Wednesday, March 08, 2017

Medicare and the Quality Payment Program- What is it and who can participate. (Part 1 of 2)

Many physicians and their staff ask what a Quality Payment Program is and who can or should participate. Currently the Centers for Medicare and Medicaid Services (CMS) is looking to move to a more beneficial Quality Payment Program (QPP), but knowing the past would be helpful. Way back physicians were reimbursed in a Fee-for-Service (FFS) model where it was volume, not quality that drove the payment. As this payment model was slowly getting out of hand, Congress passed temporary fixes called “doc fixes” to avoid cuts in reimbursement. If they did not do this it would have resulted in a 21% cut in Medicare payments to clinicians.

In comes a great idea, a Quality Payment Program (QPP) that can help to reform Medicare Part B payments for more than 600,000 clinicians across the country. This is a huge step in the direction of improving care and controlling costs across an entire healthcare delivery system. There are two tracks that a clinician can choose from which are Advanced Alternative Payment Models (APMs) that require the clinician to participate in an innovative payment model. 

The second option is the Merit-based Incentive Payment System (MIPS) which works with clinicians that choose to remain in a more traditional Medicare payment model and possibly earn a performance-based payment adjustment.
Now the question is who can participate? The Quality Payment Program is available to all Medicare Part B clinicians billing more than $30,000 a year to Medicare and providing care for more than 100 Medicare patients per year. The clinicians include Physicians, Physician Assistants, Nurse Practitioners, Clinical Nurse Specialists, and Certified Registered Nurse Anesthetists.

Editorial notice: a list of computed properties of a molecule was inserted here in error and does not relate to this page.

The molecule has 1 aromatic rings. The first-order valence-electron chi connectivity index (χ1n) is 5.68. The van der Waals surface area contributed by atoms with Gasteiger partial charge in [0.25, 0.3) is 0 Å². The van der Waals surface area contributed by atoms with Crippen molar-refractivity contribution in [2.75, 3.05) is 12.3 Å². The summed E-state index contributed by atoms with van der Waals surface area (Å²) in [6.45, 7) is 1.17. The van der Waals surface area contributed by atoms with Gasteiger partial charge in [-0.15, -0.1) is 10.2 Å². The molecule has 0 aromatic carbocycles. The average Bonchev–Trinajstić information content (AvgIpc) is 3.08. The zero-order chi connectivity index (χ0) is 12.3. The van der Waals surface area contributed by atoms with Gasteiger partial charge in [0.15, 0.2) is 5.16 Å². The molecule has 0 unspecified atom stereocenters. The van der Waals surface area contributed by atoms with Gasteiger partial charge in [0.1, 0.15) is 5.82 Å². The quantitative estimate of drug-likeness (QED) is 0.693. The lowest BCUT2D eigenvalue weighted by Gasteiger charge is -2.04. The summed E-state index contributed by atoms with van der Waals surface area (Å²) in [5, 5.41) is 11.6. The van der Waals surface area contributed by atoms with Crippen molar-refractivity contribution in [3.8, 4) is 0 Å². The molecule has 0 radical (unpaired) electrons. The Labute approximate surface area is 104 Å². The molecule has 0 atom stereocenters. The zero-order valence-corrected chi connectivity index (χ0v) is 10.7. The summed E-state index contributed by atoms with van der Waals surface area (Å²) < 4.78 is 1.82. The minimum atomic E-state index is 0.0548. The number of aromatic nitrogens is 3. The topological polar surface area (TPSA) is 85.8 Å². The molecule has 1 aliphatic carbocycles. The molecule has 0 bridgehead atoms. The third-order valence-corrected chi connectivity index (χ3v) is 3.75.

Those clinicians who are excluded from the QPP are ones that enroll in Medicare for the first time during a performance period as they are exempt from reporting on any measures and activities for MIPS until the next performance year. Also, clinicians that are below the low-volume threshold of $30,000 per year in billing to Medicare or they see less than 100 Medicare patients per year. In addition, clinicians significantly participating in Advance Payment Models (APMs) are excluded.

Overall, this program is designed for small practices to be able to successfully participate in the Quality Payment Program by reducing the time and cost to participate, allowing the small practices to “Pick Your Pace,” increasing the opportunities to participate in an APM, including a practice-based option for participation in an Advanced APM as an alternative to total cost-based, and by conducting support and outreach to small practices through various programs such as Transforming Clinical Practice Initiative.  

For the Rural and Health Professional Shortage Areas (HPSAs) they can have less than or equal to $30,000 in Medicare Part B allowed charges or less than or equal to 100 Medicare patients served. They only need to report on one high-weighted activity or two medium-weighted activities. These are all designed to have ease of access to the program, regardless of the size of the practice or the location that they serve Medicare patients.
Written by Michael "Kevin" Harrington, MSHA, RHIA, CHP  Faculty, Saint Joseph's College

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